Yay for spring! I've been trying to grow little things all winter. Some have grown, some not. A couple of green things surprised me this week, but more on that in a little bit. Last night I was following agricultural links and I found myself at a new-to-me site, the National Agriculture Library. Following link after link, I eventually found a large collection of images that the American government used during World Wars 1 and 2 to inspire it's citizenry to grow gardens and preserve their bounty. I also found a collection of seed catalogue covers dating from the early 1800's to the Great Depression. I was pretty excited about this, and I'll be showing some of those posters and seed catalogue covers off here over the next little bit. The one I shared today is from the Farmer Seed Co. in 1907. Some of these seed companies featured some amazing artwork! Of farming importance in 1907, from The History of Canada Online,
"In the early 1900s, Charles Saunders, a plant breeder apppointed "Dominion Cerealist", worked rigorously to strain crosses of rust resistant Red Fife and Hard Red Calcutta wheat. In 1907 he tested a new frost-resistant strain he called Marquis at Indian Head, Saskatchewan. It matured much faster than Red Fife, and the shorter growing season meant farmers could grow the more valuable grain farther north. By 1910, over 2000 local farmers in were growing wheat where it not had been grown before. Marquis proved to be a sensation, and the Canadian wheat harvest soon tripled. By 1920, 90% of the entire Prairie wheat crop was Marquis. Farmers opened up thousands more hectares of land, and new mechanical tractors and threshers boosted production further."
The Cyclopedia of American Agriculture in 1907 lists pumpkins as stock feed, and advises,
"The best farmer is not the one who knows the most "science," but the one who is best able to organize the facts and the business into a harmonious system or plan. The principles that underlie such organization are now beginning to be apprehended, and we think we see the possibilities of a sound farm philosophy, with wise generalizations from the mass of rapidly accumulating facts and practices. Farm management will be a fertile subject for writers in the years to come. The basis of farm organization is the cropping plan or the crop management. On this project or scheme rests the maintenance of fertility and consequently of productiveness, the subsistence of livestock, the economy of labor, the type of business."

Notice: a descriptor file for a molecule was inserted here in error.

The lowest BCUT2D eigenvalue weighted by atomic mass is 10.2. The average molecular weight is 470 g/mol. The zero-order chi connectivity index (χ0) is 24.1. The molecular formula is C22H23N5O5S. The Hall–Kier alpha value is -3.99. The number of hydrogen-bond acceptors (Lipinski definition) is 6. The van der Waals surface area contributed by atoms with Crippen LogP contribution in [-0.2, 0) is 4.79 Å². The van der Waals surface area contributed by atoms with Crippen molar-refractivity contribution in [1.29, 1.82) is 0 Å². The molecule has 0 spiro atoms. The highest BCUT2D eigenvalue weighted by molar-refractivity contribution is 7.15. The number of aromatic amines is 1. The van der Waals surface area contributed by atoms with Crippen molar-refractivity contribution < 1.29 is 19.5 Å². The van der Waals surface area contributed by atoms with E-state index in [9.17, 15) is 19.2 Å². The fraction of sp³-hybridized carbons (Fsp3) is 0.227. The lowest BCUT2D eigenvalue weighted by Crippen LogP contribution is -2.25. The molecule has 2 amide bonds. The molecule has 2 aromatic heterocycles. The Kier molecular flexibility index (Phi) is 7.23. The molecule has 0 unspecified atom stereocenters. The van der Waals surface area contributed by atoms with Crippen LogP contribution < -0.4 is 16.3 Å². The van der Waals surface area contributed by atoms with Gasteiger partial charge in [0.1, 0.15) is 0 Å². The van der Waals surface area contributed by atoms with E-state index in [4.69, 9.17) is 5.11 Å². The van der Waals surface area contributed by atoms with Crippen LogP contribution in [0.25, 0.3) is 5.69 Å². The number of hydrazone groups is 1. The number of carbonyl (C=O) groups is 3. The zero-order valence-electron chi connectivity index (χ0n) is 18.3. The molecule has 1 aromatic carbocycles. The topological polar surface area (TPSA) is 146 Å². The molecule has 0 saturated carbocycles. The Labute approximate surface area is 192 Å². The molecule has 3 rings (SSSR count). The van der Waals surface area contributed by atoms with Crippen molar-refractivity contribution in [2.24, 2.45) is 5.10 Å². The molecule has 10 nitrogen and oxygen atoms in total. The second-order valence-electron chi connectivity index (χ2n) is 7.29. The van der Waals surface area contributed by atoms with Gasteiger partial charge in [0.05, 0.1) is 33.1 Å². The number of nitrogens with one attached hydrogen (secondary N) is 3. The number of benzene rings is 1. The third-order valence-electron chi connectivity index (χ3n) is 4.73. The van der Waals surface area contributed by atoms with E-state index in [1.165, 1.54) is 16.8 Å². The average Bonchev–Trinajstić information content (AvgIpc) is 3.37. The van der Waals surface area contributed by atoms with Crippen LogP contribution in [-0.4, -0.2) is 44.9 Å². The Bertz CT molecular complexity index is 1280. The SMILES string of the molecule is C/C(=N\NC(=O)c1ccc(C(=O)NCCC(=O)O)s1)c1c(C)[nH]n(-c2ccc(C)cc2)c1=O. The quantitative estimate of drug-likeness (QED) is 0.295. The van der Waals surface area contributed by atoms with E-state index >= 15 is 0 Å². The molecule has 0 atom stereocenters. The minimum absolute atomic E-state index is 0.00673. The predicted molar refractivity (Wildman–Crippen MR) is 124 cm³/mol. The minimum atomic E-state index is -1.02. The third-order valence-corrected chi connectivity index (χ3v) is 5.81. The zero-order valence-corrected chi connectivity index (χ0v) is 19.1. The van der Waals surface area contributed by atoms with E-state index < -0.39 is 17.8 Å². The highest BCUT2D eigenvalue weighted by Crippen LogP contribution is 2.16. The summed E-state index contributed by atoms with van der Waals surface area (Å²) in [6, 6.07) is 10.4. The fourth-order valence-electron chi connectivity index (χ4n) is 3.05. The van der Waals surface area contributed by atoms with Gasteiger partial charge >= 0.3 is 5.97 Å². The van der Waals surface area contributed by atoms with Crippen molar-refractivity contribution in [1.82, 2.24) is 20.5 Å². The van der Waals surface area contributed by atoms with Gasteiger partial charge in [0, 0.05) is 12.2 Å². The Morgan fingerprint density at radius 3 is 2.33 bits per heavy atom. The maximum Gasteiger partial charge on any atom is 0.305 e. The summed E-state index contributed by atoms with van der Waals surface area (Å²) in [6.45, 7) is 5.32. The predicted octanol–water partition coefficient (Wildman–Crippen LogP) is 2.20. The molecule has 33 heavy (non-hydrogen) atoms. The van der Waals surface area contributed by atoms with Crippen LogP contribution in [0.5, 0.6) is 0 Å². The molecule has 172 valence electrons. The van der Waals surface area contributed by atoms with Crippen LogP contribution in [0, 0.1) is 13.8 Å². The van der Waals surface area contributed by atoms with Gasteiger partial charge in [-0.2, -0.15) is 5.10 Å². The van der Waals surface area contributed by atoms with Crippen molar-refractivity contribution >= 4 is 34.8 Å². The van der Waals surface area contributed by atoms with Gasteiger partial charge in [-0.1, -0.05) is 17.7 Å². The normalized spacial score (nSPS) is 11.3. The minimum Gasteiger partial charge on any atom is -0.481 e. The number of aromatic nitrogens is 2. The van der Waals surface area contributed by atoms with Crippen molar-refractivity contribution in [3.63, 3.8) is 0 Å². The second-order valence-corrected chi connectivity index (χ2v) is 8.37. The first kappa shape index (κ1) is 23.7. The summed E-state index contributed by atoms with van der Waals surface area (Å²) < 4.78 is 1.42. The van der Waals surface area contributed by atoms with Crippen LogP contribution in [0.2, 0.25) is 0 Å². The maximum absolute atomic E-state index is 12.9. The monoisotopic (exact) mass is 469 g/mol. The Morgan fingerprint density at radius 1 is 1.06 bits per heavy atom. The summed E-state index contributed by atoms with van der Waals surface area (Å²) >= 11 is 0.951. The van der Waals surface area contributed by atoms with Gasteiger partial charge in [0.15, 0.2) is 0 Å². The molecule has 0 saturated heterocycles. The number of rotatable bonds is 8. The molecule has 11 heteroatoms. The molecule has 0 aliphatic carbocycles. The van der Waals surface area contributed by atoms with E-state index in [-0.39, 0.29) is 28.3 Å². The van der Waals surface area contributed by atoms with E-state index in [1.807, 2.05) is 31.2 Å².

They knew even then that the farm was a collection of systems. Smart.
The Cyclopedia continues on about crop rotation,
"A rotation of crops can be so planned as to maintain the supply of humus in the soil. This humus, coming from the decay of organic matter, adds to the plant-food content of the soil and, what is usually more important, exerts a great influence in securing a proper physical texture of the land. The Bureau of Soils recently asserts that the chief value of humus is to cleanse the soil of toxic excreta. The humus is chiefly supplied by the grass crops and clover crops in rotation. The practice of "green-manuring" rests chiefly on the need of supplying humus. Green-manure crops are those that are grown for the special purpose of being turned under, root and top, and are not usually a difinite part of the rotation; but, so far as it goes, the root-and-stubble part of similar crops employed in the rotation answers the same purpose." (Spelling mistakes theirs, not mine)
There's a lot to learn about agriculture from the old manuals.
This week, I germinated sunflower seeds, and they're actually growing! Yipee! Of the six peas I started, I thought I was going to lose them all, but three of them decided not to give up the ghost. On The Apartment Prepper, Bernie talked about re-growing celery, so I'll be trying that in the coming week.
Are you starting anything green in the upcoming week?